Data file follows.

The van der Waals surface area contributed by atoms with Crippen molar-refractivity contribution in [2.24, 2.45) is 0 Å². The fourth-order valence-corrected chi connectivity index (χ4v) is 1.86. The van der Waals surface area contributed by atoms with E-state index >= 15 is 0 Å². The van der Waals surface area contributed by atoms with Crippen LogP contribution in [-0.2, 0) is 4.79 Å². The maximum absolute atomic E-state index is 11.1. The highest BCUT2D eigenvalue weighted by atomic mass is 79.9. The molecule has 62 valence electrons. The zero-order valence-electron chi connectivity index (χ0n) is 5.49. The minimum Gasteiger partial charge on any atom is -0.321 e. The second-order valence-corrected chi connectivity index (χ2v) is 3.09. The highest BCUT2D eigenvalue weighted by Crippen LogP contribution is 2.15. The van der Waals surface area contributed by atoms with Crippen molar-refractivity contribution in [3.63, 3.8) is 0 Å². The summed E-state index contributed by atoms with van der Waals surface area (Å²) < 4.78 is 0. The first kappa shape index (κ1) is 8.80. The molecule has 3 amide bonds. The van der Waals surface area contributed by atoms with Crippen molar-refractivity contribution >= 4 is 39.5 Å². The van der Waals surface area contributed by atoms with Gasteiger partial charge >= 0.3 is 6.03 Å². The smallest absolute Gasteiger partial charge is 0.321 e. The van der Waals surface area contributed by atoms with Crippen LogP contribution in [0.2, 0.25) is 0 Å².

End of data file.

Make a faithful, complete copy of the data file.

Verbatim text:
The van der Waals surface area contributed by atoms with Crippen molar-refractivity contribution in [2.24, 2.45) is 0 Å². The fourth-order valence-corrected chi connectivity index (χ4v) is 1.86. The van der Waals surface area contributed by atoms with E-state index >= 15 is 0 Å². The van der Waals surface area contributed by atoms with Crippen LogP contribution in [-0.2, 0) is 4.79 Å². The maximum absolute atomic E-state index is 11.1. The highest BCUT2D eigenvalue weighted by atomic mass is 79.9. The molecule has 62 valence electrons. The zero-order valence-electron chi connectivity index (χ0n) is 5.49. The minimum Gasteiger partial charge on any atom is -0.321 e. The second-order valence-corrected chi connectivity index (χ2v) is 3.09. The highest BCUT2D eigenvalue weighted by Crippen LogP contribution is 2.15. The van der Waals surface area contributed by atoms with Crippen molar-refractivity contribution in [3.63, 3.8) is 0 Å². The summed E-state index contributed by atoms with van der Waals surface area (Å²) < 4.78 is 0. The first kappa shape index (κ1) is 8.80. The molecule has 3 amide bonds. The van der Waals surface area contributed by atoms with Crippen molar-refractivity contribution >= 4 is 39.5 Å². The van der Waals surface area contributed by atoms with Gasteiger partial charge >= 0.3 is 6.03 Å². The smallest absolute Gasteiger partial charge is 0.321 e. The van der Waals surface area contributed by atoms with Crippen LogP contribution in [0.2, 0.25) is 0 Å².